** I received a finished copy from the publisher (thank you!) in exchange for an honest review. **

A TREASON OF THORNS by Laura E Weymouth

Violet Sterling has spent the last seven years in exile, longing to return to Burleigh House. One of the six great houses of England, Burleigh’s magic always kept the countryside well. And as a child, this magic kept Violet happy, draping her in flowers while she slept, fashioning secret hiding places for her, and lighting fires on the coldest nights to keep her warm.

Everything shattered, though, when her father committed high treason trying to free Burleigh from the king’s oppressive control. He was killed, and Vi was forced into hiding.

When she’s given a chance to go back, she discovers Burleigh has run wild with grief. Vines and briars are crumbling the walls. Magic that once enriched the surrounding countryside has turned dark and deadly, twisting lush blooms into thorns, poisoning livestock and destroying crops. Burleigh’s very soul is crying out in pain.

Vi would do anything to help, and soon she finds herself walking the same deadly path as her father all those years before. Vi must decide how far she’s willing to go to save her house—before her house destroys everything she’s ever known.


Title : A Treason of Thorns
Author : Laura E Weymouth
Format : ARC
Page Count : 352
Genre : alt-history YA fantasy
Publisher : HarperTeen
Release Date : September 10, 2019

Reviewer : Hollis
Rating : ★ .5


Hollis’ 1.5 star review

My issue with A TREASON OF THORNS is that I found the best parts of it to be in the synopsis.

The tightly framed concept sounds fantastic in short form but loses itself in drawn out translation. The characters are underdeveloped, the romance is.. a stretch, and the plot itself feels like it’s just spinning its wheels until it reaches a certain word count. It’s repetitive both in tone and vocabulary and, ultimately, just stuck in one gear.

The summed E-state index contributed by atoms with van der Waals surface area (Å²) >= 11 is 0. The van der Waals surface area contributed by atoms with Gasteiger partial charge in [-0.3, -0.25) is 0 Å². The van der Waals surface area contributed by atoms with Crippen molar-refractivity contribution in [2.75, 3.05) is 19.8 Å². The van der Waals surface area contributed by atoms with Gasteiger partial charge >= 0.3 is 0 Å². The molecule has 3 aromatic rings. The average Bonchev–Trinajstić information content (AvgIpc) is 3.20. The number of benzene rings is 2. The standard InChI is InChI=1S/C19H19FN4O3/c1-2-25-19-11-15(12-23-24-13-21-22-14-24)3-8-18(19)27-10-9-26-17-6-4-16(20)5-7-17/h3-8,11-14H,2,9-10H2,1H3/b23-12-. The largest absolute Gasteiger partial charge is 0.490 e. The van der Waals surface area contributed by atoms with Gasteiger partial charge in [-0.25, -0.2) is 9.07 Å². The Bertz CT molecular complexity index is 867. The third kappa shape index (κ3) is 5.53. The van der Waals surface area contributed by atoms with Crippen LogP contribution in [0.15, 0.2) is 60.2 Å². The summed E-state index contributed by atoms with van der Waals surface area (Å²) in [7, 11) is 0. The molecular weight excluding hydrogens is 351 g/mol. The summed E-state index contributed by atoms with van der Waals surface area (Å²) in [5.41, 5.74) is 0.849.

This is such a fascinating idea, and the author made it complex enough to be believable, but then dropped the ball by explaining very little. It still had the potential to be outstanding, though, and while I did like some the imagery, and the resonance of emotion Violet felt through her connection to the House, again, it just.. didn’t really work. It might make a great movie, though, if you had visuals to focus on and an actress who could pull of the range of emotions that I don’t think felt at all believable, or fully formed, from the MC.

I’ve now had two very perplexing reactions to Weymouth’s first and second novels and I’m realizing that she just might not be for me. 

** I received an ARC from the publisher (thank you!) in exchange for an honest review. **

THE LADY ROGUE by Jenn Bennett

The Last Magician meets A Gentleman’s Guide to Vice and Virtue in this thrilling tale filled with magic and set in the mysterious Carpathian Mountains where a girl must hunt down Vlad the Impaler’s cursed ring in order to save her father.

Some legends never die…

Traveling with her treasure-hunting father has always been a dream for Theodora. She’s read every book in his library, has an impressive knowledge of the world’s most sought-after relics, and has all the ambition in the world. What she doesn’t have is her father’s permission. That honor goes to her father’s nineteen-year-old protégé—and once-upon-a-time love of Theodora’s life—Huck Gallagher, while Theodora is left to sit alone in her hotel in Istanbul.

Until Huck arrives from an expedition without her father and enlists Theodora’s help in rescuing him. Armed with her father’s travel journal, the reluctant duo learns that her father had been digging up information on a legendary and magical ring that once belonged to Vlad the Impaler—more widely known as Dracula—and that it just might be the key to finding him.

Journeying into Romania, Theodora and Huck embark on a captivating adventure through Gothic villages and dark castles in the misty Carpathian Mountains to recover the notorious ring. But they aren’t the only ones who are searching for it. A secretive and dangerous occult society with a powerful link to Vlad the Impaler himself is hunting for it, too. And they will go to any lengths—including murder—to possess it.


Title : The Lady Rogue
Author : Jenn Bennett
Format : eARC
Page Count : 384
Genre : YA historical fantasy
Publisher : Simon Pulse
Release Date : September 3, 2019

Reviewer : Hollis
Rating : ★ ★ 


Hollis’ 2 star review

I requested this book for one reason, really, and one reason only : the name next to “author”. I’m a big fan of Bennett’s contemporaries and I’ve dabbled in her adult PNR series (which I still have to finish!) so seeing her switch from YA contemporary to YA historical/fantasy didn’t concern me. I was excited. I might not have loved SERIOUS MOONLIGHT but I love her writing, her previous books, and had every reason to expect the same of this one.